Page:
- A student has earned 112 points (of 125 points available) on the homework, 196 of 200 on the Midterm, and 68 of 75 on the lab quizzes. The course grade is out of 600 points, with the Final being worth 200 points. She wants an A, and the grading scale is as follows: A: 91%, B: 82%, C: 73%, D: 64%.

(a) What is her current grade in the class?

(b) Can she get an A in the course?

(c) If so, what does she need to get on the Final? If not, what is the highest grade she could get?

She has so far earned 112 + 196 + 68 = 376 points.

So far, 400 points are available.

Doing the division of 376 by 400, I see that she so far is running a 94% in the course.

The entire course is worth 600 points.

To get an A overall, she needs 91% of the 600 total course points, or 546 points. That is, she needs an additional 546 − 376 = 170 points to get an A in the course. Since the Final is worth 200 points, she needs to get 170 ÷ 200 = 0.85 = 85% on the Final.

Since she has 112 ÷ 125 = 90% on the homework, 196 ÷ 200 = 98% on the Midterm, and 68 ÷ 75 = 91% on the quizzes, she should be able to get an A in the course. That is, given her past performance, it is reasonable to expect that she can do sufficiently well on the Final to get the grade she's hoping for. And even if she has a brain fart on the Final, she shouldn't do worse than a B overall.

(a) Currently, she has a 94% in the class.

(b) She can get an A in the course.

(c) She only needs an 85% on the Final to get an A in the course.

- In a class worth 1,000 points in total, Bryce has earned 182 points (of 200 possible) on his homework, 124 points (of 200) on his essay, 79 points (of 100) on his quizzes, and 69, 72, and 81 points (of 100 points each) on the tests. He would like to get a B in the class.

(a) What is his current grade in the class?

(b) Can he get a B in the course?

(c) What grade would you expect him to get for the course? (Include your reasoning.)

Bryce's current point total is:

182 + 124 + 79 + 69 + 72 + 81 = 607

Before the Final, 800 points are available.

Therefore, his current grade in the class is 607 ÷ 800 = 0.75875, or 75.857%. He currently has a C in the class.

Affiliate

The entire course is worth 1000 points, of which 800 points come from before tjhe Final exam. He so far has 607 of these 800 points.

To get a B in the course, Bryce needs at least 80% of the 1,000 points; in other words, he needs 800 points overall. Given the points that he has already earned, he needs an additional 800 − 607 = 193 points on the Final for a B in the class.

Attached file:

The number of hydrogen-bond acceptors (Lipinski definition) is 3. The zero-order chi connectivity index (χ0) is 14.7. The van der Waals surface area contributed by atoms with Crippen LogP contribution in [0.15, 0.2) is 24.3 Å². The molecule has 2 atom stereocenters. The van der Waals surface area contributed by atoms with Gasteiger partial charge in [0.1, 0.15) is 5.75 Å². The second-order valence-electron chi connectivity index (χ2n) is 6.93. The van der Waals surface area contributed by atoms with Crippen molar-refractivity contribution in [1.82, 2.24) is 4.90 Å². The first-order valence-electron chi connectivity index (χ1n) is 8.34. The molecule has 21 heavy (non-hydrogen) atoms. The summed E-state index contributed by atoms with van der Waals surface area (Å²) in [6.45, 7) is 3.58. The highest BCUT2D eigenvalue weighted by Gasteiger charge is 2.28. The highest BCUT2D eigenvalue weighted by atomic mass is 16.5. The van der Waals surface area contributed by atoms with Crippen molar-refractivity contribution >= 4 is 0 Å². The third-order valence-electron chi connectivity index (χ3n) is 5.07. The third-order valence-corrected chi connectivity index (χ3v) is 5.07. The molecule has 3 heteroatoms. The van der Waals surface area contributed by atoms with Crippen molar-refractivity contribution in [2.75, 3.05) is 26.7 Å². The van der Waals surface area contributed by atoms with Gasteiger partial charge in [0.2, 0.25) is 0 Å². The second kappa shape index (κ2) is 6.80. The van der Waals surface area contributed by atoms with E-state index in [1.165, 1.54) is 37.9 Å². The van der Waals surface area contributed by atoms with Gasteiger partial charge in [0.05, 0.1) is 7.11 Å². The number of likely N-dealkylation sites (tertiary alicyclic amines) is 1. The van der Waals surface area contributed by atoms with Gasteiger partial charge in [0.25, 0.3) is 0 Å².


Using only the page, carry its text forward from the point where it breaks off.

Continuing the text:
The Final is worth 200 points, and he would need 193 of them to get a B. This means that he needs to get 193 ÷ 200, or 96.5%, on the Final in order to get a B overall. But his performance thus far has been in the mid-C's range. In other words, technically (that is, in terms only of the arithmetic), Bryce could get the B, but it seems unlikely, given his previous performance.

To get a C in the course, Bryce needs a 70% overall; this means that he needs 700 points in the class. He has 607 points, so he would need 700 − 607 = 93 points on the Final for a C. This would be 93 ÷ 200, or 46.5%. This is quite reasonable, given his past performance.

(a) Currently, Bryce's grade in the class is 75.857%, which is a C.

(b) Technically, Bryce can get a B in the class.

(c) Because Bryce has been consistently a C student, getting a high A on the Final seems unlikely. On the other hand, Bryce should easily be able to get more than 46.5% on the Final, which would give him a C for the overall course.

The grading schemes above are pretty easy to compute. To find out how you're doing in any grade component's subscore (for homework, for instance, or for the quizzes), you just divide the points you've earned by the points that have so far been available to be awarded in order to get your percentage on that subscore.

To find out what you need on the Final, you add up the points you've earned so far in each grade component. You subtract this from the number of points necessary for the grade you're wanting to get overall. Then divide the result by the number of points on the Final, to get the percentage grade you need on the Final.

And you can evaluate how reasonable that Final percentage grade is by comparing it with your subscore percentages.

URL: https://www.purplemath.com/modules/howgrade.htm

© 2024 Purplemath, Inc. All right reserved. Web Design by